Encyclopedia Article


A small country in Southeast Asia that is bordered by China, Laos, and Cambodia, Vietnam has a long, rich history that predates the rise of Western civilization. However, its significance in recent history and as a reference in Tony Hillerman’s novels emerges in the context of what is known as the Vietnam War, one of the most costly and controversial foreign wars fought by the U.S. The background for the Vietnam War involves the aftermaths of French colonization in the country, which lasted from 1859-1954. In 1954, after a series of violent battles, the country gained its independence, but growing tensions between political factions in the region left it divided, with the North advocating full communist affiliation with the Soviet Union and China, and the South perceiving the former French colony as part of the West. Thus, the country was caught in the intricacies of the global Cold War. When violent clashes between the Viet Cong (the Northern army), and the Southern forces escalated in the late 1960s, the American government began deploying troops in increasing numbers in a demonstrative attempt to enforce Western dominance in Vietnam and in Southeast Asia as a whole. However, what at first appeared to be a temporary military operation turned out to be a prolonged and deadly war, and one that the U.S. has bitterly lost.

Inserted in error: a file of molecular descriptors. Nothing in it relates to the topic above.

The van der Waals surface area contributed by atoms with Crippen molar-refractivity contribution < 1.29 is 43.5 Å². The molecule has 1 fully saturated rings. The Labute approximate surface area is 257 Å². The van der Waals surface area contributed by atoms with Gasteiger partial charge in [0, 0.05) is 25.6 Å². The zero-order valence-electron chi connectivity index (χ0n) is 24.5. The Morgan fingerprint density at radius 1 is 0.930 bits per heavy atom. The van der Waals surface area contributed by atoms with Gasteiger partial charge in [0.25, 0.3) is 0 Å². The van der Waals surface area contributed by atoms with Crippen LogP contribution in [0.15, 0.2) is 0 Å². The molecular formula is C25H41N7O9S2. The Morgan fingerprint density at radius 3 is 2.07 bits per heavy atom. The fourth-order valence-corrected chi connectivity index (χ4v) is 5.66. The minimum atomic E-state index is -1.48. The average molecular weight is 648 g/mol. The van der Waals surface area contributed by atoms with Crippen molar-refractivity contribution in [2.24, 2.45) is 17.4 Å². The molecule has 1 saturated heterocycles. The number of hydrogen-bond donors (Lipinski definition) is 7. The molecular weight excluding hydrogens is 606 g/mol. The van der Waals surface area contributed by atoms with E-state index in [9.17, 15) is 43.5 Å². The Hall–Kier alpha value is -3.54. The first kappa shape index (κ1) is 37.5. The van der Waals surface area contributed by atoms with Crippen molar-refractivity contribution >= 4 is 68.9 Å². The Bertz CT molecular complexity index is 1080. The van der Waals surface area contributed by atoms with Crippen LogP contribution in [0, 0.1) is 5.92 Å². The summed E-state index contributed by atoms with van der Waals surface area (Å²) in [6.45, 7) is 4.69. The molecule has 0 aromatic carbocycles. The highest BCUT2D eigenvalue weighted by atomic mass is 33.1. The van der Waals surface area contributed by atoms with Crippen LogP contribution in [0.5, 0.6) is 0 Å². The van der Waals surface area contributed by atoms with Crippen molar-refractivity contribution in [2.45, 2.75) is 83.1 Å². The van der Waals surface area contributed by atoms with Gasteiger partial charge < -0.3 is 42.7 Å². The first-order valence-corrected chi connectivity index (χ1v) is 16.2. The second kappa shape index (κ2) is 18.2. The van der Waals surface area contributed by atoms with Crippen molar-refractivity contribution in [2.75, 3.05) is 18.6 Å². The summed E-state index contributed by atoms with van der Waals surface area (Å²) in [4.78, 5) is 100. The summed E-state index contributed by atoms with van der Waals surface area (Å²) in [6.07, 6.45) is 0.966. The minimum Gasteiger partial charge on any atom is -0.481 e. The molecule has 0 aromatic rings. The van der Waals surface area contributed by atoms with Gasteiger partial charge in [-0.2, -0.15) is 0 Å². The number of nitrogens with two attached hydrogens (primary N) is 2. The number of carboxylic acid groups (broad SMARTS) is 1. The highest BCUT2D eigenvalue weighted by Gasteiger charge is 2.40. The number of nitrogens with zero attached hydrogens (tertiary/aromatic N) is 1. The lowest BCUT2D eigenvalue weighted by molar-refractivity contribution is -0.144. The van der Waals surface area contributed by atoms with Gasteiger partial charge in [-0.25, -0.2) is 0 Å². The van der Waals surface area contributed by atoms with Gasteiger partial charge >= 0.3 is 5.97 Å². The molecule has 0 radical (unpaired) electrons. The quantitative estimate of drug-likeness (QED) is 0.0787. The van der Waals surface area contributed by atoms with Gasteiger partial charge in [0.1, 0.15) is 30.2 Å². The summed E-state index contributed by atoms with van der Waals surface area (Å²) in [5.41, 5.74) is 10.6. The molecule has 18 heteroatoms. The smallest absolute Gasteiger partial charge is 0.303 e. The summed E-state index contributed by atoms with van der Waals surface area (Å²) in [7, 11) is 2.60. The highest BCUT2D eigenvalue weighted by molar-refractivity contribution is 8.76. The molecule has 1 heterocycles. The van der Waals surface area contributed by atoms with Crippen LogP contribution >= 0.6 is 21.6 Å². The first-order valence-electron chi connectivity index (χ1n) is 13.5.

Photo Credit: 

"A propaganda poster in Da Nang, Vietnam, January 29, 2011" by Dragfyre is licensed under CC BY-SA.